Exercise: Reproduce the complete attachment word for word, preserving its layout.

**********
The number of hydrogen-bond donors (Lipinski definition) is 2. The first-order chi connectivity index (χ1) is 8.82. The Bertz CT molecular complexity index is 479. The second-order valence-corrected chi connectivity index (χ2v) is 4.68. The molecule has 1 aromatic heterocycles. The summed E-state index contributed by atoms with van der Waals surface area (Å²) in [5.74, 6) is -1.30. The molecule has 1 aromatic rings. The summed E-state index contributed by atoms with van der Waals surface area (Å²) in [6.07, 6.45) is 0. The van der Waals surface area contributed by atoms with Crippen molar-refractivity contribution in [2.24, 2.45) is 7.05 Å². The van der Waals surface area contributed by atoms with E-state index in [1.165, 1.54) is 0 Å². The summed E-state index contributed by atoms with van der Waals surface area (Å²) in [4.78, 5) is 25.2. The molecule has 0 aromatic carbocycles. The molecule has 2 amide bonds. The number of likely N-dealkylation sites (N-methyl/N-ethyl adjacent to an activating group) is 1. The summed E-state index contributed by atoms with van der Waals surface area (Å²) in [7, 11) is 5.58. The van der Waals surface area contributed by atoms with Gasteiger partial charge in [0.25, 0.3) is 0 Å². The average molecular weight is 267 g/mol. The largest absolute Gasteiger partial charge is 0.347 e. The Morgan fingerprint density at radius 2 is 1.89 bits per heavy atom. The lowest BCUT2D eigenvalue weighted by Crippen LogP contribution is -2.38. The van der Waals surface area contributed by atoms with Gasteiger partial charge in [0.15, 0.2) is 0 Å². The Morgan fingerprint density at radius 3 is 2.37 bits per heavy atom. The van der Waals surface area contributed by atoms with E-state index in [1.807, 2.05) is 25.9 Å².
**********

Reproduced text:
The number of hydrogen-bond donors (Lipinski definition) is 2. The first-order chi connectivity index (χ1) is 8.82. The Bertz CT molecular complexity index is 479. The second-order valence-corrected chi connectivity index (χ2v) is 4.68. The molecule has 1 aromatic heterocycles. The summed E-state index contributed by atoms with van der Waals surface area (Å²) in [5.74, 6) is -1.30. The molecule has 1 aromatic rings. The summed E-state index contributed by atoms with van der Waals surface area (Å²) in [6.07, 6.45) is 0. The van der Waals surface area contributed by atoms with Crippen molar-refractivity contribution in [2.24, 2.45) is 7.05 Å². The van der Waals surface area contributed by atoms with E-state index in [1.165, 1.54) is 0 Å². The summed E-state index contributed by atoms with van der Waals surface area (Å²) in [4.78, 5) is 25.2. The molecule has 0 aromatic carbocycles. The molecule has 2 amide bonds. The number of likely N-dealkylation sites (N-methyl/N-ethyl adjacent to an activating group) is 1. The summed E-state index contributed by atoms with van der Waals surface area (Å²) in [7, 11) is 5.58. The van der Waals surface area contributed by atoms with Gasteiger partial charge in [0.25, 0.3) is 0 Å². The average molecular weight is 267 g/mol. The largest absolute Gasteiger partial charge is 0.347 e. The Morgan fingerprint density at radius 2 is 1.89 bits per heavy atom. The lowest BCUT2D eigenvalue weighted by Crippen LogP contribution is -2.38. The van der Waals surface area contributed by atoms with Gasteiger partial charge in [0.15, 0.2) is 0 Å². The Morgan fingerprint density at radius 3 is 2.37 bits per heavy atom. The van der Waals surface area contributed by atoms with E-state index in [1.807, 2.05) is 25.9 Å².